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Microlensing masses via photon bunching

By Prasenjit Saha


In microlensing of a Galactic star by a brown dwarf or other compact object, the amplified image really consists of two unresolved images with slightly different light traveltimes. The difference (of the order of a microsecond) is GM/c3 times a dimensionless factor depending on the total magnification. Since magnification is well measured in microlensing events, a single time-delay measurement would provide the mass of the lens, without degeneracies. The challenge is to find an observable that varies on submicrosecond time-scales. This paper notes that the narrow-band intensity of the unresolved image pair will show photon bunching (the Hanbury Brown and Twiss effect), and argues that the lensed intensity will have an autocorrelation peak at the lensing time delay. The ultrafast photon-counting technology needed for this type of measurement exists, but the photon numbers required to give sufficient signal-to-noise appear infeasible at present. Preliminary estimates suggest time-delayed photon bunching may be measurable for lensed early-type main-sequence stars at {̃ }10 kpc, with the help of 30 m-class telescopes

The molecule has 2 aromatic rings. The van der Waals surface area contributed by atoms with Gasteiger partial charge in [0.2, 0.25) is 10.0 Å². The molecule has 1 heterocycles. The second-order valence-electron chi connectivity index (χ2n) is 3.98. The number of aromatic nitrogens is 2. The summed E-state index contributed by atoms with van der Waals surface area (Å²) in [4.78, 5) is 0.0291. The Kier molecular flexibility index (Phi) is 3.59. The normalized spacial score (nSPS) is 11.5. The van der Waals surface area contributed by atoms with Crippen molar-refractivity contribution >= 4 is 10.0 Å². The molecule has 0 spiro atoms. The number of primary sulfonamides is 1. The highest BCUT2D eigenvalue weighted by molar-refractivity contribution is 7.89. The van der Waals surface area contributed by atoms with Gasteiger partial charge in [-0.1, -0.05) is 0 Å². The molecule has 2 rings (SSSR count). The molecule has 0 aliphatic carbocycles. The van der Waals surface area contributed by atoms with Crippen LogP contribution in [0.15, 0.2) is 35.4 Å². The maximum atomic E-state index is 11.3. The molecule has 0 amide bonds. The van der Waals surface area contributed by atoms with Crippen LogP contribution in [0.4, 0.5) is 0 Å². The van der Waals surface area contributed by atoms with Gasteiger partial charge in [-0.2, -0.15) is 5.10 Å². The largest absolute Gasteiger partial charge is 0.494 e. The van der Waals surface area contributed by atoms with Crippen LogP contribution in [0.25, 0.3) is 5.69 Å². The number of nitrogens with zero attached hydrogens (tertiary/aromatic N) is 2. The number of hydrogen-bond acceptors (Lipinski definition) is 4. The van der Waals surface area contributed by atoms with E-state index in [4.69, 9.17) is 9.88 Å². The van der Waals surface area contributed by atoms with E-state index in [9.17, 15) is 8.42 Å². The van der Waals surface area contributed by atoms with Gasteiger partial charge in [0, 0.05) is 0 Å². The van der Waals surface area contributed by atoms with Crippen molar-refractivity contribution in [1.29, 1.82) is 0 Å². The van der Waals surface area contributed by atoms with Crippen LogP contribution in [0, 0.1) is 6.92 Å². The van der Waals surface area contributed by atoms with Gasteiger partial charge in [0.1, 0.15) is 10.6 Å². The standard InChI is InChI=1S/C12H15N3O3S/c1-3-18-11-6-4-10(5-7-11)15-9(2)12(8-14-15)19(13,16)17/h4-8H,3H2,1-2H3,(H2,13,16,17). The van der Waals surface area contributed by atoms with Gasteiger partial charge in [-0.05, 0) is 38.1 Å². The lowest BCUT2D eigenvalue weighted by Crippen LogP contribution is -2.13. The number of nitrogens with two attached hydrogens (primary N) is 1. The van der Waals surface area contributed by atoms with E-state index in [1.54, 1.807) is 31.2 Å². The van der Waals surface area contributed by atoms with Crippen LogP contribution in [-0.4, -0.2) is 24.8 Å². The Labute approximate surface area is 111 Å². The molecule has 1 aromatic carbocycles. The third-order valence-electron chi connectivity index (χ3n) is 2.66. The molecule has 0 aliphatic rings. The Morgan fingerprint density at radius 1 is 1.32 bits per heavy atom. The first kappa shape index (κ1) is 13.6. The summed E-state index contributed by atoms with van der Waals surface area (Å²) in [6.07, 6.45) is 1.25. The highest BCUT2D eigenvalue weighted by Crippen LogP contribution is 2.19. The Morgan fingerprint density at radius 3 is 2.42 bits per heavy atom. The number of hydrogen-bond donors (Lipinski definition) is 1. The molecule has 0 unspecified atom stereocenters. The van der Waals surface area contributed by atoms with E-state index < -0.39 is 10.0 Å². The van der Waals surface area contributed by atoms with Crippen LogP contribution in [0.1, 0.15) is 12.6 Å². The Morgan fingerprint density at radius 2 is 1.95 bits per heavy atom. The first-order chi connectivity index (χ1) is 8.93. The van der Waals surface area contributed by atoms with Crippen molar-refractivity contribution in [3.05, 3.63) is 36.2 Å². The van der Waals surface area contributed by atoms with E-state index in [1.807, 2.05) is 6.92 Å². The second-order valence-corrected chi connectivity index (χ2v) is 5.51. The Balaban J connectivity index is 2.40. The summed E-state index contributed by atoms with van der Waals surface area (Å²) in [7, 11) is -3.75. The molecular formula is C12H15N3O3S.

Topics: Physics Institute, Institute for Computational Science, 530 Physics, Space and Planetary Science, Astronomy and Astrophysics
Publisher: Oxford University Press
Year: 2019
DOI identifier: 10.1093/mnras/stz1208
OAI identifier:
Provided by: ZORA

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